My Father Is A Former Inmate. Stop Comparing Quarantine To Prison.

The Four Percent


Ellen DeGeneres — broadcasting from home a few weeks ago for the first episode of “The Ellen DeGeneres Show” after a three-week hiatus — told the world that coronavirus self-isolation was “like being in jail. It’s mostly because I’ve been wearing the same clothes for 10 days, and everyone here is gay.”

I didn’t find the joke funny at all. DeGeneres was self-isolating in her mansion in Beverly Hills — a house with square footage most of us can only dream of. And inside that mansion, lit by the California sun, DeGeneres has many choices — and access to care if she needs it — unlike the real inmates who are being affected by the COVID-19 pandemic at an alarming rate. 

And it’s not just DeGeneres. If you take a look at any social media platform, you’ll see thousands of posts comparing coronavirus self-quarantine to a prison sentence, as if it’s even remotely comparable.  

The quarantine-as-jail comparison cuts through me. It’s not because quarantine isn’t deeply challenging — in particular for those with mental illness, without income or with an abusive partner. It’s because we simply don’t get to be that reductive.

I have two immediate family members who have served prison sentences, one for 13 years and one for five. There is no way for me to understand their incarceration, but I have felt the reverberations of their lack of freedom.

My father went into Riverfront State Prison in Camden, New Jersey, from 1994 to 1999 — during my formative years. I was 10. Like a ghost, he simply vanished, and letters kept us loosely tethered. He became abstract to me at that young age. A memory. 

My former stepfather was also released from prison just last year after 13 years.

Both served time for nonviolent crimes, a result of a system that punishes people — rather than rehabilitates them — for mental health crises and drug addiction issues. Both have my full compassion.

Discounting The Reality Of The Incarcerated

Knowing their experiences led me to work for PEN America’s Prison Writing Program while I was in graduate school, and that program gave me the opportunity to encourage incarcerated people to write poetry and stories, and to share resources with which they could learn about writing.

DeGeneres — and the many people tweeting about their so-called prison of self-isolation — are discounting the reality of the incarcerated. 

Where we have books, television, a phone and a window — many of us even venture out for solo walks and outdoor time — many incarcerated people find themselves crammed into tiny, dark, dank spaces without options, without protective masks or gear and, for many, without medical treatment.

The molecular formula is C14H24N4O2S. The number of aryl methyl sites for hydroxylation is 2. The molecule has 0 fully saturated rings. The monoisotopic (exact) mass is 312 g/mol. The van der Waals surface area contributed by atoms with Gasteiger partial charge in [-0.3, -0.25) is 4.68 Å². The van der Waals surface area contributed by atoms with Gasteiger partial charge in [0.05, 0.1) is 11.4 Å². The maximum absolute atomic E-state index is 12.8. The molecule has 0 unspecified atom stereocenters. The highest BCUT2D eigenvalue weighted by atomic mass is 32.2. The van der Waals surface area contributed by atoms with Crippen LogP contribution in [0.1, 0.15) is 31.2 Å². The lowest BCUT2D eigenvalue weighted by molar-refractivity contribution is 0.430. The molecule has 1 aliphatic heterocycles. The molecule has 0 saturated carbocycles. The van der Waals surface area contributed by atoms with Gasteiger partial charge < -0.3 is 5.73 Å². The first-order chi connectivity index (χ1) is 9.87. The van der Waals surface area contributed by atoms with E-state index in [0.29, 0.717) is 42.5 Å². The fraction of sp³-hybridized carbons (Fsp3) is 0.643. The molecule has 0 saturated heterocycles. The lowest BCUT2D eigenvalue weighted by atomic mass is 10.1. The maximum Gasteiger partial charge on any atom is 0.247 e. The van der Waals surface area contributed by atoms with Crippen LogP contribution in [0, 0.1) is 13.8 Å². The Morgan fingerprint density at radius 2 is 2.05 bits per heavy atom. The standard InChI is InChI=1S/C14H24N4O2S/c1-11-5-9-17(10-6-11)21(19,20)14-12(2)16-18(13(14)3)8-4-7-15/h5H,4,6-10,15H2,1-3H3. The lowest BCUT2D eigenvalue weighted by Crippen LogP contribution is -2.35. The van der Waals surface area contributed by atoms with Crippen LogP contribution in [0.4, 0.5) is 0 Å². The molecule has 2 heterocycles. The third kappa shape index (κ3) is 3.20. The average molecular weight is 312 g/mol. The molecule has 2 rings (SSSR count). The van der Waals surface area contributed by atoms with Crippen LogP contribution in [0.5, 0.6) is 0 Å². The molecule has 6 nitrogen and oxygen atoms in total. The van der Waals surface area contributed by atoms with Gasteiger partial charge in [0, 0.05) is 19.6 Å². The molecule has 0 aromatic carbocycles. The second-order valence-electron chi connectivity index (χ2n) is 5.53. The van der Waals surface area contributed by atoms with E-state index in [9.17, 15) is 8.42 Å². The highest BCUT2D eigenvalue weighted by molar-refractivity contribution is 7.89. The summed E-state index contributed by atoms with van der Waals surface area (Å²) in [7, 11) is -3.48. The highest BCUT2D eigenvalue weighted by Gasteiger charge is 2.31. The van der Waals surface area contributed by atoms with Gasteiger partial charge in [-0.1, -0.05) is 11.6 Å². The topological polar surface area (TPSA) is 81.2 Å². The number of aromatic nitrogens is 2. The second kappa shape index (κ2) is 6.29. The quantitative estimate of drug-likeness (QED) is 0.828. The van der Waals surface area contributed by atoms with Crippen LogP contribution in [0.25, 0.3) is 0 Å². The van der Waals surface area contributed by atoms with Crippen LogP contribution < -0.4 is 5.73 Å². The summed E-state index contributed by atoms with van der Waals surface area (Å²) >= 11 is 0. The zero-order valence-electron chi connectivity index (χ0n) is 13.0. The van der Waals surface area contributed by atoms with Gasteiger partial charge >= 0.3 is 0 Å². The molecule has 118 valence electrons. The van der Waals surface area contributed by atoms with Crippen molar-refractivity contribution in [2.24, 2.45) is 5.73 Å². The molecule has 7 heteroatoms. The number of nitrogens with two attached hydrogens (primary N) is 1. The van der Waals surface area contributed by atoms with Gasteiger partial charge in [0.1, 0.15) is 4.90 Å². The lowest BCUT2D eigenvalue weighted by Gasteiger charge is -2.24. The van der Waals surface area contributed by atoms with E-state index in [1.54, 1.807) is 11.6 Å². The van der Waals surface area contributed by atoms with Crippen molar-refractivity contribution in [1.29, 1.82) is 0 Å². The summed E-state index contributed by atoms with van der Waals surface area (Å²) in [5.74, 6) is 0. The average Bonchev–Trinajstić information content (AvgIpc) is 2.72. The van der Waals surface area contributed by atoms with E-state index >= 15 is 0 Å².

When DeGeneres used her platform and privilege to joke about the experiences of incarcerated people, I talked to my father.

“Dad,” I said. “What the hell? What would you even say to that?”

My father replied: “At home, you are surrounded by loved ones, and you have the freedom to express yourself physically and mentally.” And even in quarantine, he added, “you are able to choose whether you want to lie down or sleep or eat or bathe. Whenever you want.” 

In prison, my father said, “you are surrounded by dangerous people, treated like the worst scum by your jailers, and you have no freedom, no rights and no choice.”

My father told me about the time someone started a fight with him. He defended himself and was punished by being put into solitary confinement for two weeks — with a broken jaw. When he finally received medical attention, his jaw was wired shut, and he was thrown back into the hole. 

“In prison,” my father said, “you’re living in a cell not fit for an animal — let alone a human being — sharing space with a stranger that doesn’t care if you live or die. You live with only survival on your mind.” For incarcerated people today, he said, “they are extremely vulnerable — with no access to relevant facts regarding the pandemic.”

My father summed it up clearly, honestly and painfully: “Ultimately, at home you still have choices and you have access to information.” 

Our Obligation To Speak Responsibly

So if it isn’t clear yet, life in quarantine is difficult, yes— but it is not the same as life in prison. And when we use our language so flippantly — even if our intentions are to joke — we diminish the suffering of the incarcerated, many of whom received unfair prison sentences based on racism or because they did not have the money to defend themselves.  

While DeGeneres lounges in her massive mansion in the hills, a telemedicine call away from any sort of medical help or mental health care, a click of a button away from ordering a protective mask, cossetted with the luxury of outdoor space, sunlight, movement and food delivery, I think of the 92% of inmates in an Indiana prison who tested positive for COVID-19. I think of the sick inmates who won’t get tested or treated and of the inmates who will die alone in dingy cells.

In the end, this crisis affects all of us, especially the most at-risk populations. Many — but not all — incarcerated people are in prison for heinous crimes, but we still have an obligation to use our language responsibly. We are not “stuck” inside our homes. We are staying safely inside our homes so that we can flatten the curve and so that the medical system can catch up with the numbers. 

Language matters. It is a powerful tool for change and for advocacy, and we each — on whatever platform we have—must live up to our responsibility to speak with accountability and respect.

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